Looking for tutorial on removing a stripped hex-head bolt - Stromtrooper Forum : Suzuki V-Strom Motorcycle Forums
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post #1 of 17 Old 04-19-2017, 02:12 PM Thread Starter
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Looking for tutorial on removing a stripped hex-head bolt

When I purchased my 2012 Wee a few weeks ago, the seller pointed out one bodywork bolt that was stripped out. He had a drill-bit-type bolt extractor kit and replacement bolt in-hand, but hadn't gotten around to making the swap. Upon purchase, he gave me both the replacement bolt and the extractor kit.

I don't have much experience with bolt extractors, but figured it can't be that hard. Until I tried to do the job the other night. All that happens is the extractor bit spins in the bolt head. Obviously, I'm doing something wrong. So I turned to my online tutor, Mr. YouTube.

Unfortunately, I can only find videos that show how to remove a sheared off bolt; none for a stripped, but otherwise intact, bolt.

Anyone have any suggestions?
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post #2 of 17 Old 04-19-2017, 02:40 PM
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Is it (or was it) a mushroom style hex head?
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post #3 of 17 Old 04-19-2017, 02:40 PM
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Looking for tutorial on removing a stripped hex-head bolt

A picture of the stripped bolt might help determine your best option.
If there is enough bolt head sticking out, grab it tightly with vice grips.
Sometimes if you have room you can cut a groove in the head with a hacksaw or dremel tool then remove the bolt with a slotted screwdriver.
If you trying to use an ez-out type extractor, be sure the hole you drill is the correct size and it MUST be drilled in the center of the bolt. You can tap the extractor into the hole as you're turning it counterclockwise. Tapping it will help it grab and stop slipping.


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post #4 of 17 Old 04-19-2017, 04:06 PM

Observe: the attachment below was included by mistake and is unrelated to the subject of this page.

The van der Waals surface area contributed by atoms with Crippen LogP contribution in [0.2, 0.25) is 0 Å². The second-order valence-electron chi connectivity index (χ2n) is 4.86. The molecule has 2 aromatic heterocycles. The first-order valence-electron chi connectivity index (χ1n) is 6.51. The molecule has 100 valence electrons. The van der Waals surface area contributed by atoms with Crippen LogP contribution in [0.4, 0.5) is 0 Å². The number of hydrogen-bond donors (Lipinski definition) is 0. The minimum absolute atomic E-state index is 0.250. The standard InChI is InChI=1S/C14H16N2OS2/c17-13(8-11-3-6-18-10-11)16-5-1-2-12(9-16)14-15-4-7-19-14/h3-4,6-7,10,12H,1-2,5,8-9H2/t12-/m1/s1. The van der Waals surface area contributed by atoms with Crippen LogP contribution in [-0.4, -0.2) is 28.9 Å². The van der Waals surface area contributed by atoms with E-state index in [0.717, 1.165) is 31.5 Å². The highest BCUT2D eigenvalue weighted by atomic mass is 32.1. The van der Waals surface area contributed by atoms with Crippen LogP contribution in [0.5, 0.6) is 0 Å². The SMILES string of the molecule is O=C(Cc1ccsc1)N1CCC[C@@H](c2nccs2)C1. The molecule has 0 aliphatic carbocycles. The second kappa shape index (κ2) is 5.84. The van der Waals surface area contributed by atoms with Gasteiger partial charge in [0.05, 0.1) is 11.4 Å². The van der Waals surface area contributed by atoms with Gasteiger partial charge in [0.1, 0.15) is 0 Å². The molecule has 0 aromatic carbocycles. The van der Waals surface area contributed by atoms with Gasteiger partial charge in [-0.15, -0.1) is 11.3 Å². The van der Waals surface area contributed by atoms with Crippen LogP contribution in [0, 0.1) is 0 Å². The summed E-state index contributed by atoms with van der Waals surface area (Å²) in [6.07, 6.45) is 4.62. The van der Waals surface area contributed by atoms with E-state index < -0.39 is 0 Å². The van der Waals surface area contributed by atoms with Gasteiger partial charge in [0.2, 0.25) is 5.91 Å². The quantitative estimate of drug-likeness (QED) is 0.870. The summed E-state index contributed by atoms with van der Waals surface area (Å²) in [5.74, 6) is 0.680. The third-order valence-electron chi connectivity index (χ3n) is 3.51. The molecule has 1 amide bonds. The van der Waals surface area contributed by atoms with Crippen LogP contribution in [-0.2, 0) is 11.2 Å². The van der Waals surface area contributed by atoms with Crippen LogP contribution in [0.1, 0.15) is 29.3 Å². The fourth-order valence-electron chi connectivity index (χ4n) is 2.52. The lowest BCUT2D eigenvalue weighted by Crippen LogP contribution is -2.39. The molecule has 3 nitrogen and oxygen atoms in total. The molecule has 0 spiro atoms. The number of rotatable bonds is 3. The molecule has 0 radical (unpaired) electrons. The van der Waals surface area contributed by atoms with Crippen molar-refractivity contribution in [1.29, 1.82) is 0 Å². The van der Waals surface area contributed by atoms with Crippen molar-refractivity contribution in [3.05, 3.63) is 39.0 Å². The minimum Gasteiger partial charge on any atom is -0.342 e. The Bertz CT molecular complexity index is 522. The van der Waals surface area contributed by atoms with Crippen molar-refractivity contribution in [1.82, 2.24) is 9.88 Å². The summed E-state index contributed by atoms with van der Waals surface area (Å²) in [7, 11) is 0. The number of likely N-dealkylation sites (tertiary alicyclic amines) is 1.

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The method is going to depend on several factors.

If it is a socket type screw you can drill the hex hole to the same diameter of the threaded bolt. As soon as the head is drill to its base the head will come off. This is good if you can get a pair of vise grip on the remaining part of the screw and spin it out. Or use a thin blade cut off tool to put a slot in the head for a screw driver.

A left handed drill bit works really well as it will oten spin the screw out while drilling it. See harbor freight tools.

But lets see the pic.

http://www.harborfreight.com/left-ha...-pc-61686.html

Last edited by richlandrick; 04-19-2017 at 04:09 PM.
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post #5 of 17 Old 04-19-2017, 04:37 PM
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Best bet is to find a way to get some vise grips on the head of the bolt. If the vise grips are just chewing it up you can try and shape the head with a dremel or grinder to get a flat side or two for the vise grips to grab on to. For a hex bolt this is not so bad, I've never done it on a mushroom cap, seems like that would be difficult.

Never had much luck with extractors myself, especially with bound up bolts. If all else fails I would just drill the whole thing out.